February 26, 2014 | Portland Mercury-- City Commissioner Steve Novick took a definitive step this month toward tackling an imminent earthquake disaster.
On Thursday, February 20, Novick and US Representative Earl Blumenauer stood outside a Southeast Portland woman's home and announced a $100,000 pilot project that lets homeowners tap federal money to help finance seismic retrofits of their homes.
These retrofits are a critical issue for many homeowners: Houses built before the mid-1970s—roughly 100,000 in Portland, according to city planners—are probably not attached to their foundations. And in a major quake, like the magnitude 9.0 whopper that scientists warn is coming, they are likely to shake right off.
"I was alarmed to learn in the summer of 2012 that one of our biggest vulnerabilities, when we have a big quake, is homes built before 1974 are unlikely to be bolted to their foundations, and are unlikely to survive," said Novick, who is in charge of the Portland Bureau of Emergency Management (PBEM).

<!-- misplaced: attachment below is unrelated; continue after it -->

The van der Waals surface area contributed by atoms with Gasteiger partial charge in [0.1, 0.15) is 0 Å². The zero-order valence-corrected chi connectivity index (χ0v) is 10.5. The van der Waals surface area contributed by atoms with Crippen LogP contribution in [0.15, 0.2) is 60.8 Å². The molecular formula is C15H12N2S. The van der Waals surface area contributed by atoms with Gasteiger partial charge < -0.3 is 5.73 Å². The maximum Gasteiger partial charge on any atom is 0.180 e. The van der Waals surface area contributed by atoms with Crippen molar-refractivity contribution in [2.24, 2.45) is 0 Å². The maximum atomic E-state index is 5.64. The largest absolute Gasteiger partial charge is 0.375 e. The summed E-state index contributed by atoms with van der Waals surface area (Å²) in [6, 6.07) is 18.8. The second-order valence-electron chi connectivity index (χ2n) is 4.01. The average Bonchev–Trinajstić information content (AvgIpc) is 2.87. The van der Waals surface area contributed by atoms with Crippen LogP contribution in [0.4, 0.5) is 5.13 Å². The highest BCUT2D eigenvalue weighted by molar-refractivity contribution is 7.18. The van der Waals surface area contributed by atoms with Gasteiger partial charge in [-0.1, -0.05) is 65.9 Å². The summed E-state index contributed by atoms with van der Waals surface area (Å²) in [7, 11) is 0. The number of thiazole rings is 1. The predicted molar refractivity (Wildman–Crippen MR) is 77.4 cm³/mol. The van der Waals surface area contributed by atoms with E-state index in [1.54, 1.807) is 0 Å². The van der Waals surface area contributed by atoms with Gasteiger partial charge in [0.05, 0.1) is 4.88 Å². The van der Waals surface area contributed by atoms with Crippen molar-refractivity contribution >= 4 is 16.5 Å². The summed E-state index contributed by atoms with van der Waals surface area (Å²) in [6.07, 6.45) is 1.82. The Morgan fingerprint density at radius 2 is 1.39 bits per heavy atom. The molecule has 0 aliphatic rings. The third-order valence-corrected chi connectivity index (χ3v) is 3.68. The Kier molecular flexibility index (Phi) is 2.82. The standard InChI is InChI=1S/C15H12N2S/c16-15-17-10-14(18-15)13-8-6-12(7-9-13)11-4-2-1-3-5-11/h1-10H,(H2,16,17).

As the Mercury first reported in October, Novick has been playing with the idea of acquiring federal dollars to solve the unbolted-home problem since at least the fall ["Coding for Quakes," News, Oct 16, 2013]. He found an ally in Blumenauer, who acquired funds from the Federal Emergency Management Agency.
"If we do our jobs right, we can prevent injuries, deaths, and disruptions to business," Blumenauer said at the program's launch. "This is an opportunity to show that prevention works."
The pilot project, run by the nonprofit Clean Energy Works Oregon, will cover about 75 percent of the price of the retrofits. Bolting a house to its foundation can cost anywhere from $2,500 to $3,500, or more, if work to a home's foundation is READ FULL ARTICLE